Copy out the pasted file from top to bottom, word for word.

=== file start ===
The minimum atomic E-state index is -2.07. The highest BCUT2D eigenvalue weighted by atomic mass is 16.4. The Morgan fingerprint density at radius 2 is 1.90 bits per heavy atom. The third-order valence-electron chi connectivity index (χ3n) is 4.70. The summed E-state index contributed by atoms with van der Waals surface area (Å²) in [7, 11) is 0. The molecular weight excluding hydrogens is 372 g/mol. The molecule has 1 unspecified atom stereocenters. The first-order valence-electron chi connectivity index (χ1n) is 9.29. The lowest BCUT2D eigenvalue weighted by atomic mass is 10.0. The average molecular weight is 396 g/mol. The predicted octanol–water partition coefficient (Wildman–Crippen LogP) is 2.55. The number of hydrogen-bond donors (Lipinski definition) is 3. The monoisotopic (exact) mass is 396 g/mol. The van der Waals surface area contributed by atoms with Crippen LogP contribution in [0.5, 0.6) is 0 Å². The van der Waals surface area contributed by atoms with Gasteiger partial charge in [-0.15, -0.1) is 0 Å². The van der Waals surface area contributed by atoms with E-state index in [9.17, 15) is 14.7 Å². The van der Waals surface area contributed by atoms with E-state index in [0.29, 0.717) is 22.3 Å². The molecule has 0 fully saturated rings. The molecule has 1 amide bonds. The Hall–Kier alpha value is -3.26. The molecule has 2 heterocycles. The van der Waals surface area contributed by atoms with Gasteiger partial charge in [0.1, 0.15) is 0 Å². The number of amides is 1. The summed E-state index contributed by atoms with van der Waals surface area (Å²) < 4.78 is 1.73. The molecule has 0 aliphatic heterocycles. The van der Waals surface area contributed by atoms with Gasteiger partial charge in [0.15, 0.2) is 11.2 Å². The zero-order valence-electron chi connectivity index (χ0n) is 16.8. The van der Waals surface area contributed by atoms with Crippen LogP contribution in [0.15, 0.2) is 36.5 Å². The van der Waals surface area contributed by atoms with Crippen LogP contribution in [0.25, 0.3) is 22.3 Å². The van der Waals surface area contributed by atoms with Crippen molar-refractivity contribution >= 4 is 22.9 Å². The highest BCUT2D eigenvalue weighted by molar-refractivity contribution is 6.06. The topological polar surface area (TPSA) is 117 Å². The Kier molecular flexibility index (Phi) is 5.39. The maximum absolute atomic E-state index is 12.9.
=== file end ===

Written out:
The minimum atomic E-state index is -2.07. The highest BCUT2D eigenvalue weighted by atomic mass is 16.4. The Morgan fingerprint density at radius 2 is 1.90 bits per heavy atom. The third-order valence-electron chi connectivity index (χ3n) is 4.70. The summed E-state index contributed by atoms with van der Waals surface area (Å²) in [7, 11) is 0. The molecular weight excluding hydrogens is 372 g/mol. The molecule has 1 unspecified atom stereocenters. The first-order valence-electron chi connectivity index (χ1n) is 9.29. The lowest BCUT2D eigenvalue weighted by atomic mass is 10.0. The average molecular weight is 396 g/mol. The predicted octanol–water partition coefficient (Wildman–Crippen LogP) is 2.55. The number of hydrogen-bond donors (Lipinski definition) is 3. The monoisotopic (exact) mass is 396 g/mol. The van der Waals surface area contributed by atoms with Crippen LogP contribution in [0.5, 0.6) is 0 Å². The van der Waals surface area contributed by atoms with Gasteiger partial charge in [-0.15, -0.1) is 0 Å². The van der Waals surface area contributed by atoms with E-state index in [9.17, 15) is 14.7 Å². The van der Waals surface area contributed by atoms with E-state index in [0.29, 0.717) is 22.3 Å². The molecule has 0 fully saturated rings. The molecule has 1 amide bonds. The Hall–Kier alpha value is -3.26. The molecule has 2 heterocycles. The van der Waals surface area contributed by atoms with Gasteiger partial charge in [0.1, 0.15) is 0 Å². The number of amides is 1. The summed E-state index contributed by atoms with van der Waals surface area (Å²) < 4.78 is 1.73. The molecule has 0 aliphatic heterocycles. The van der Waals surface area contributed by atoms with Gasteiger partial charge in [0.15, 0.2) is 11.2 Å². The zero-order valence-electron chi connectivity index (χ0n) is 16.8. The van der Waals surface area contributed by atoms with Crippen LogP contribution in [0.15, 0.2) is 36.5 Å². The van der Waals surface area contributed by atoms with Crippen LogP contribution in [0.25, 0.3) is 22.3 Å². The van der Waals surface area contributed by atoms with Crippen molar-refractivity contribution >= 4 is 22.9 Å². The highest BCUT2D eigenvalue weighted by molar-refractivity contribution is 6.06. The topological polar surface area (TPSA) is 117 Å². The Kier molecular flexibility index (Phi) is 5.39. The maximum absolute atomic E-state index is 12.9.